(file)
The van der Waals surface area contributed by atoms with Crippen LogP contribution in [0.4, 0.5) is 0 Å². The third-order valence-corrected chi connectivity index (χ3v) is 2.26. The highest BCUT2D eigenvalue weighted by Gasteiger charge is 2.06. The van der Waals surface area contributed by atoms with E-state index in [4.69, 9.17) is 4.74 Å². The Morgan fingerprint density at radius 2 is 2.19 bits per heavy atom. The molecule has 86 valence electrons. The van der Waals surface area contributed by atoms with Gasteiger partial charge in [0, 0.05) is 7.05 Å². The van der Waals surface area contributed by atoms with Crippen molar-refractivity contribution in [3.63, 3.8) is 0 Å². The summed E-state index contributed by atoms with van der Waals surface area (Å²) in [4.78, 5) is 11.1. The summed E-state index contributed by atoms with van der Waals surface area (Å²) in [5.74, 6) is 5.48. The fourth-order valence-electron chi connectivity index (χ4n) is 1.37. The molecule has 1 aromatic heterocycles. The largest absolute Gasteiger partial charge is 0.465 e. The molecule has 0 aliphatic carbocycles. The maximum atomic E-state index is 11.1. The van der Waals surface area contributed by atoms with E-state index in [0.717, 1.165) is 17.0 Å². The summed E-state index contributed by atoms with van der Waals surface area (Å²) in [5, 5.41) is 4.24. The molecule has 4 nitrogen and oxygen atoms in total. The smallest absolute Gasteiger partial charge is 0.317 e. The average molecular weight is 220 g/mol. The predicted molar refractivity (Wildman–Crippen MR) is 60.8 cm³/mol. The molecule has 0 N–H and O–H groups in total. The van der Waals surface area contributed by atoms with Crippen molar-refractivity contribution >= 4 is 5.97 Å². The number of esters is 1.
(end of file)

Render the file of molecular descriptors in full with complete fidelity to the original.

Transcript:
The van der Waals surface area contributed by atoms with Crippen LogP contribution in [0.4, 0.5) is 0 Å². The third-order valence-corrected chi connectivity index (χ3v) is 2.26. The highest BCUT2D eigenvalue weighted by Gasteiger charge is 2.06. The van der Waals surface area contributed by atoms with E-state index in [4.69, 9.17) is 4.74 Å². The Morgan fingerprint density at radius 2 is 2.19 bits per heavy atom. The molecule has 86 valence electrons. The van der Waals surface area contributed by atoms with Gasteiger partial charge in [0, 0.05) is 7.05 Å². The van der Waals surface area contributed by atoms with Crippen molar-refractivity contribution in [3.63, 3.8) is 0 Å². The summed E-state index contributed by atoms with van der Waals surface area (Å²) in [4.78, 5) is 11.1. The summed E-state index contributed by atoms with van der Waals surface area (Å²) in [5.74, 6) is 5.48. The fourth-order valence-electron chi connectivity index (χ4n) is 1.37. The molecule has 1 aromatic heterocycles. The largest absolute Gasteiger partial charge is 0.465 e. The molecule has 0 aliphatic carbocycles. The maximum atomic E-state index is 11.1. The van der Waals surface area contributed by atoms with E-state index in [0.717, 1.165) is 17.0 Å². The summed E-state index contributed by atoms with van der Waals surface area (Å²) in [5, 5.41) is 4.24. The molecule has 4 nitrogen and oxygen atoms in total. The smallest absolute Gasteiger partial charge is 0.317 e. The average molecular weight is 220 g/mol. The predicted molar refractivity (Wildman–Crippen MR) is 60.8 cm³/mol. The molecule has 0 N–H and O–H groups in total. The van der Waals surface area contributed by atoms with Crippen molar-refractivity contribution >= 4 is 5.97 Å². The number of esters is 1.